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In Fed We Trust

infedwetrust.jpgIt's not often that anyone calls a book about the Federal Reserve "essential, lucid — and, it turns out, riveting — reading." But that's Michiko Kakatuni's take on David Wessel's "In Fed We Trust: Ben Bernanke's War on the Great Panic". The portraits of Bernanke and Geithner seem particularly useful:

Mr. Greenspan’s successor, Mr. Bernanke, along with Mr. Paulson and Timothy F. Geithner, then the president of the Federal Reserve Bank of New York (and now President Obama’s Treasury secretary), Mr. Wessel says, all “had a gut sense that the U.S. economy was overdue for a financial crisis of some sort” before the catastrophic events of last fall, but “no one at the Fed” rang “the gong and warned investors, lenders, business executives, and consumers that years of easy credit even for risky borrowers, placid markets, and shared optimism were unsustainable.”

While Mr. Wessel suggests that Mr. Bernanke was initially timid in his response to brewing problems, he gives the Fed chief credit for being “creative and bold” once he realized the risks, pushing “the Fed to places it had never gone before or at least to places it hadn’t visited since the Great Depression.” A conscientious student of that calamity, Mr. Bernanke was determined, Mr. Wessel writes, that “he would not go down in history as the chairman of the Federal Reserve who dithered and delayed during a financial panic that threatened American prosperity,” and he “adopted a new mantra: whatever it takes.”

In this book Mr. Geithner emerges as a usually cool deliberator, admired by his colleagues at the Fed for his “capacity to size up a situation and lay out options coherently and calmly.” His experience dealing with the United States government’s response to the Mexican and Asian financial crises of the 1990s, Mr. Wessel writes, taught him “a lot about crisis management and an enduring lesson: smart people solve crises one at a time and worry about dealing with unintended consequences tomorrow.”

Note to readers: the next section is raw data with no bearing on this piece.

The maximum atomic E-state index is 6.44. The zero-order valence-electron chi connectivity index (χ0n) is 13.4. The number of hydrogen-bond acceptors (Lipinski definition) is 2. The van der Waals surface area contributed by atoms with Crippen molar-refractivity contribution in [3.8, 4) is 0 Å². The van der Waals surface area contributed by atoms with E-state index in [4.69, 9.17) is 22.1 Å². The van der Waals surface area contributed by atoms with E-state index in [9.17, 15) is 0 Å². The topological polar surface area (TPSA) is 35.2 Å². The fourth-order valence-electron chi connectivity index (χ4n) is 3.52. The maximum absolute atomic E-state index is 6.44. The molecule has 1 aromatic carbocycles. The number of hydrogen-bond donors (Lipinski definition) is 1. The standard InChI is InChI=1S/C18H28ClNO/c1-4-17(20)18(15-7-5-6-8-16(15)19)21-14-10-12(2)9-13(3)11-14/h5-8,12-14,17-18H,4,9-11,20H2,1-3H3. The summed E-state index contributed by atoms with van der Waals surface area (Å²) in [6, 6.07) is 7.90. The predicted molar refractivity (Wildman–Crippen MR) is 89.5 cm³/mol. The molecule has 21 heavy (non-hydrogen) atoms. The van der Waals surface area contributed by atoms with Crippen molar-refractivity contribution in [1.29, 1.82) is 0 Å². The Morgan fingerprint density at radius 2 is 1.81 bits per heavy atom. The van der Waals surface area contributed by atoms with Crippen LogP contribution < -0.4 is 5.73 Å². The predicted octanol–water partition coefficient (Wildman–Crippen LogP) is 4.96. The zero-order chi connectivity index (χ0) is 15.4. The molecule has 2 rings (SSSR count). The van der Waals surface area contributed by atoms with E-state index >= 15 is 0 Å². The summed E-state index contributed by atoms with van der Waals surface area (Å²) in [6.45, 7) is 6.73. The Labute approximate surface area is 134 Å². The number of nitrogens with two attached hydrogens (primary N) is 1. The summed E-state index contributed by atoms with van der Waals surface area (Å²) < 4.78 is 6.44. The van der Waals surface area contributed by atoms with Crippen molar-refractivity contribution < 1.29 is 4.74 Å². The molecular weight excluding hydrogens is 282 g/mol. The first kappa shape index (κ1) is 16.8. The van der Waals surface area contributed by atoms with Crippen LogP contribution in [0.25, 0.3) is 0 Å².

The praise for Bernanke mirrors what seems to be the emergent conventional wisdom. The praise for Geithner's approach, however, is striking in that it could be recast as a condemnation with very little effort. Anyway, I've got this on the nightstand at home, so I'll have more to say on it soon.

(Via David Leonhardt.)

By Ezra Klein  |  July 21, 2009; 5:42 PM ET
Categories:  Books  
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Comments

When Greenspan first became Fed chairman, a lot of economists considered him a lightweight. Then, after the '87 market crash passed without laying waste to the whole country, he became revered -- and eventually oracular. I wonder whether the "conventional wisdom", which is essentially another name for those economists and Wall Stree mavens who can get the ears of a few columnists, has a deepseated need to trust and admire the chairman of the federal reserve, because the alternative would be too frightening to contemplate.

(I think the last Fed chairman who didn't have the adoration of the conventional masses was Arthur Burns, who even kept derogatory cartoons on his office wall.)

Posted by: paul314 | July 22, 2009 10:27 AM | Report abuse

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